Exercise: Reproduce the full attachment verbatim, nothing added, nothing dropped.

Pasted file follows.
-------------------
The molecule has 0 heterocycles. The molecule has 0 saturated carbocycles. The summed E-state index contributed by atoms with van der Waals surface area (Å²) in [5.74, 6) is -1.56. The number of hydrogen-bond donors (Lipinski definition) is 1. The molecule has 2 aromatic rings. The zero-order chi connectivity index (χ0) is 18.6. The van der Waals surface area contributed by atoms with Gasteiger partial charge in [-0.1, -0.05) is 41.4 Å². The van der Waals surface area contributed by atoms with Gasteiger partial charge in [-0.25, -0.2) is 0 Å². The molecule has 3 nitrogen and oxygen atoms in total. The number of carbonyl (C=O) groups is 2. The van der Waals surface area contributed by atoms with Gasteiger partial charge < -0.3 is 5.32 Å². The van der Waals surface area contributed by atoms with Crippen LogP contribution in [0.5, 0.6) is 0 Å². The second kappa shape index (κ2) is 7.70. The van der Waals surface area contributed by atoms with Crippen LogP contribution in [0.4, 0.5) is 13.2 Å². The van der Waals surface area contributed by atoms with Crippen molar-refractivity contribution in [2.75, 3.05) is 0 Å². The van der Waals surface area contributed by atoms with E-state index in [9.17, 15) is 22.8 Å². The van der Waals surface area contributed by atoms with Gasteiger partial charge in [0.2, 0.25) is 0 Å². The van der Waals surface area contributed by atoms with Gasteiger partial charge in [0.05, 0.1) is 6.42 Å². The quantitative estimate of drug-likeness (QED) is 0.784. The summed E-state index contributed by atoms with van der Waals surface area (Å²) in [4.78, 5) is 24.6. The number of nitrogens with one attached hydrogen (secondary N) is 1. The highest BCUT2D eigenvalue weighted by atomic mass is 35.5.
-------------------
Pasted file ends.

The molecule has 0 heterocycles. The molecule has 0 saturated carbocycles. The summed E-state index contributed by atoms with van der Waals surface area (Å²) in [5.74, 6) is -1.56. The number of hydrogen-bond donors (Lipinski definition) is 1. The molecule has 2 aromatic rings. The zero-order chi connectivity index (χ0) is 18.6. The van der Waals surface area contributed by atoms with Gasteiger partial charge in [-0.1, -0.05) is 41.4 Å². The van der Waals surface area contributed by atoms with Gasteiger partial charge in [-0.25, -0.2) is 0 Å². The molecule has 3 nitrogen and oxygen atoms in total. The number of carbonyl (C=O) groups is 2. The van der Waals surface area contributed by atoms with Gasteiger partial charge < -0.3 is 5.32 Å². The van der Waals surface area contributed by atoms with Crippen LogP contribution in [0.5, 0.6) is 0 Å². The second kappa shape index (κ2) is 7.70. The van der Waals surface area contributed by atoms with Crippen LogP contribution in [0.4, 0.5) is 13.2 Å². The van der Waals surface area contributed by atoms with Crippen molar-refractivity contribution in [2.75, 3.05) is 0 Å². The van der Waals surface area contributed by atoms with E-state index in [9.17, 15) is 22.8 Å². The van der Waals surface area contributed by atoms with Gasteiger partial charge in [0.2, 0.25) is 0 Å². The van der Waals surface area contributed by atoms with Gasteiger partial charge in [0.05, 0.1) is 6.42 Å². The quantitative estimate of drug-likeness (QED) is 0.784. The summed E-state index contributed by atoms with van der Waals surface area (Å²) in [4.78, 5) is 24.6. The number of nitrogens with one attached hydrogen (secondary N) is 1. The highest BCUT2D eigenvalue weighted by atomic mass is 35.5.